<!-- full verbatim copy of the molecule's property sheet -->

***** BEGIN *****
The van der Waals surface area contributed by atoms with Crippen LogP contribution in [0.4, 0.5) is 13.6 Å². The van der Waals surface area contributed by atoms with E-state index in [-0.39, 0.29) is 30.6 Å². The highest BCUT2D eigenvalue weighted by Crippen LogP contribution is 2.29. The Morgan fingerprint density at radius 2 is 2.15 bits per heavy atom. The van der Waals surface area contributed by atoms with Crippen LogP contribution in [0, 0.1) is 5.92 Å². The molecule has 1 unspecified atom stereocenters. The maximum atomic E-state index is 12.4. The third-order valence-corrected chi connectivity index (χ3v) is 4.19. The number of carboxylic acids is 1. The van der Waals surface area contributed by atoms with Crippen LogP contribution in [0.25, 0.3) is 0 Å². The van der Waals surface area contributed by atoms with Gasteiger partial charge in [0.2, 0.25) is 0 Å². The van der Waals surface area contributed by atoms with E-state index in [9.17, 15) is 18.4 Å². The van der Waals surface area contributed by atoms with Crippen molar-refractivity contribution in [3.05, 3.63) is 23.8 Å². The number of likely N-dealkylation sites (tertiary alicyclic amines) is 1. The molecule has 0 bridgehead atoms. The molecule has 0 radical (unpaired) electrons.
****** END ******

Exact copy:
The van der Waals surface area contributed by atoms with Crippen LogP contribution in [0.4, 0.5) is 13.6 Å². The van der Waals surface area contributed by atoms with E-state index in [-0.39, 0.29) is 30.6 Å². The highest BCUT2D eigenvalue weighted by Crippen LogP contribution is 2.29. The Morgan fingerprint density at radius 2 is 2.15 bits per heavy atom. The van der Waals surface area contributed by atoms with Crippen LogP contribution in [0, 0.1) is 5.92 Å². The molecule has 1 unspecified atom stereocenters. The maximum atomic E-state index is 12.4. The third-order valence-corrected chi connectivity index (χ3v) is 4.19. The number of carboxylic acids is 1. The van der Waals surface area contributed by atoms with Crippen LogP contribution in [0.25, 0.3) is 0 Å². The van der Waals surface area contributed by atoms with Gasteiger partial charge in [0.2, 0.25) is 0 Å². The van der Waals surface area contributed by atoms with E-state index in [9.17, 15) is 18.4 Å². The van der Waals surface area contributed by atoms with Crippen molar-refractivity contribution in [3.05, 3.63) is 23.8 Å². The number of likely N-dealkylation sites (tertiary alicyclic amines) is 1. The molecule has 0 bridgehead atoms. The molecule has 0 radical (unpaired) electrons.